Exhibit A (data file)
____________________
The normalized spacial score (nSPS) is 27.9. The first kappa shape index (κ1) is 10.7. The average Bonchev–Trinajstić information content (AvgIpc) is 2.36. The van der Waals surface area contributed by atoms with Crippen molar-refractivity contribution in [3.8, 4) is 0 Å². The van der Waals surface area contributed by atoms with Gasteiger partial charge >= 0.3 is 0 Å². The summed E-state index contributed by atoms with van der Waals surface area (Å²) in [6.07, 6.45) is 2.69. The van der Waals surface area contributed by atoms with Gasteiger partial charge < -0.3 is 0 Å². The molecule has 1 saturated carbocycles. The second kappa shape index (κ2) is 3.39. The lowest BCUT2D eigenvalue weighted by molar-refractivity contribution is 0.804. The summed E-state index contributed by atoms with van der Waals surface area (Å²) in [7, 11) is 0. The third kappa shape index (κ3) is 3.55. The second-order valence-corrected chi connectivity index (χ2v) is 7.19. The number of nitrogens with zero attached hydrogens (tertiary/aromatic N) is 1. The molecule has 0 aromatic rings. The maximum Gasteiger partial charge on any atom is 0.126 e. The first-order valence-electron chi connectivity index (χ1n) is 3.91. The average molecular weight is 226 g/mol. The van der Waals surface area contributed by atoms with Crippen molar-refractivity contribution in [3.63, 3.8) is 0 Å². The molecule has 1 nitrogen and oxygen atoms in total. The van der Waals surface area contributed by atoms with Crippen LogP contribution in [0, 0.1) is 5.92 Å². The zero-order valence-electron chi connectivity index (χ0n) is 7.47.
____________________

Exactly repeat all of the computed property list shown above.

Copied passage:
The normalized spacial score (nSPS) is 27.9. The first kappa shape index (κ1) is 10.7. The average Bonchev–Trinajstić information content (AvgIpc) is 2.36. The van der Waals surface area contributed by atoms with Crippen molar-refractivity contribution in [3.8, 4) is 0 Å². The van der Waals surface area contributed by atoms with Gasteiger partial charge >= 0.3 is 0 Å². The summed E-state index contributed by atoms with van der Waals surface area (Å²) in [6.07, 6.45) is 2.69. The van der Waals surface area contributed by atoms with Gasteiger partial charge < -0.3 is 0 Å². The molecule has 1 saturated carbocycles. The second kappa shape index (κ2) is 3.39. The lowest BCUT2D eigenvalue weighted by molar-refractivity contribution is 0.804. The summed E-state index contributed by atoms with van der Waals surface area (Å²) in [7, 11) is 0. The third kappa shape index (κ3) is 3.55. The second-order valence-corrected chi connectivity index (χ2v) is 7.19. The number of nitrogens with zero attached hydrogens (tertiary/aromatic N) is 1. The molecule has 0 aromatic rings. The maximum Gasteiger partial charge on any atom is 0.126 e. The first-order valence-electron chi connectivity index (χ1n) is 3.91. The average molecular weight is 226 g/mol. The van der Waals surface area contributed by atoms with Crippen molar-refractivity contribution in [3.63, 3.8) is 0 Å². The molecule has 1 nitrogen and oxygen atoms in total. The van der Waals surface area contributed by atoms with Crippen LogP contribution in [0, 0.1) is 5.92 Å². The zero-order valence-electron chi connectivity index (χ0n) is 7.47.